At Boston Salvage we open
at seven to allow the riffraff
to sell us the junk they glean
from Back Bay alleys or steal
from parked cars on Beacon Hill.
Furniture, rugs, clothing, cell phones,
laptops, power tools, copper pipes
liberated from construction sites.
By nine the public has arrived
to bargain. The same dry faces
differently framed. The hot light
of June complicates by casting
shadows through chain-link fencing
to crosshatch expressions and render
everyone a little suspicious
of us, each other, and the world.
Machines from ruined factories,
car parts, lumber stacked outdoors
embellish the intersection
of matter and spirit. From here,
in front of our prefab warehouse,
you can spot the domes and steeples
of famous churches glooming
in the past they helped deform.
You can also count the skyscrapers
marching along Boylston Street,
down through the financial district
toward the harbor where seabirds drift
on the chop and drunken yachtsmen
try to seduce bikinis they’ve bribed
by flapping their sails and boasting
of salaries larger than Texas.
We at Boston Salvage avoid
any hint of sex in our dealings.
No checks, no credit cards: cash
only, don’t ask for an invoice
or receipt. The thick days simper
into dusk the color of dust-storms.
Goods come and go. We pocket
cash for groceries and liquor
and lock the guard dogs in the yard.
Tomorrow will bloom a moment,
splendid with chicory and phlox,
then wither, and the same old trash
will recycle through the premises
like our second or third childhoods,
fourth or even fifth marriages: doomed
by languor, indifference, and rust.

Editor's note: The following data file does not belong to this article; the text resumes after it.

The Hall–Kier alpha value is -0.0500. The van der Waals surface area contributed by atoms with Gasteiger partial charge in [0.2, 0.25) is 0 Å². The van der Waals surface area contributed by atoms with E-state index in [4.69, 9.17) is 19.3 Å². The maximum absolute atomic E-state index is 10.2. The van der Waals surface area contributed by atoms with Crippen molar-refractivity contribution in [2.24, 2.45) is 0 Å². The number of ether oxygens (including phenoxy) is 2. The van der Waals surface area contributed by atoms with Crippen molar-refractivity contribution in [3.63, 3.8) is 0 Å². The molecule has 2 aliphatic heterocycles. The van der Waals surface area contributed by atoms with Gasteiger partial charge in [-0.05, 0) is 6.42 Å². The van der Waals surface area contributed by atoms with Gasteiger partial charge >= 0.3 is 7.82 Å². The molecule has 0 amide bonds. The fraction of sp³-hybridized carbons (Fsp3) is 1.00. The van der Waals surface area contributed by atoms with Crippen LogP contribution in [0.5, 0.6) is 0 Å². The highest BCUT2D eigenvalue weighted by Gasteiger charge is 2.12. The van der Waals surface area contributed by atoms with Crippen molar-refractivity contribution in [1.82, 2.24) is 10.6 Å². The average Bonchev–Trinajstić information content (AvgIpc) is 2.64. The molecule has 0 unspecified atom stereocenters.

A Haze of Crystal Meth
Slack as a gourd after frost,
I contemplate the vacancy
you’ve left grinning in your wake.
A haze of crystal meth rises
over Dorchester. The landlord,
reeking drugs, tries to shake my hand
but mistakes it for a land crab
and laughs until I rush outside
and vomit on the grass. Meanwhile
in your penthouse you ponder
a bible thick as the sandwiches
they serve at that famous hotel.
You believe and believe and believe,
but the smell of illicit drugs
testifies to a silence larger
than the one the All in All claims.
I fear that silence because
it could easily absorb me,
emitting a fine yellow gas.
Slumped on that Dorchester lawn
I stare into the vacancy
and see it’s not really vacant
but bristling with clear glass shards.
I’m glad I didn’t stick my hand in.
I’m glad my only wound is mental,
or sentimental, a gesture
like the wave of a drowning man.
You admire that notorious poem,
its little flailing shape. You think
the violets and rose of sundown
after a thunderstorm applies
to both of us equally. Maybe
it does, but the vacancy between
differing modes of divinity
leaves us gasping and apart,
and the stink of crystal meth
brewed by amateur science
corrugates so deeply I’ll cry
all night while dreaming in vain.
William Doreski recently retired after years of teaching at Keene State College in New Hampshire (USA). His most recent book of poetry is The Suburbs of Atlantis (2013). He has published three critical studies, including Robert Lowell’s Shifting Colors. His essays, poetry, fiction, and reviews have appeared in many journals. You can find him at http://williamdoreski.blogspot.co.uk/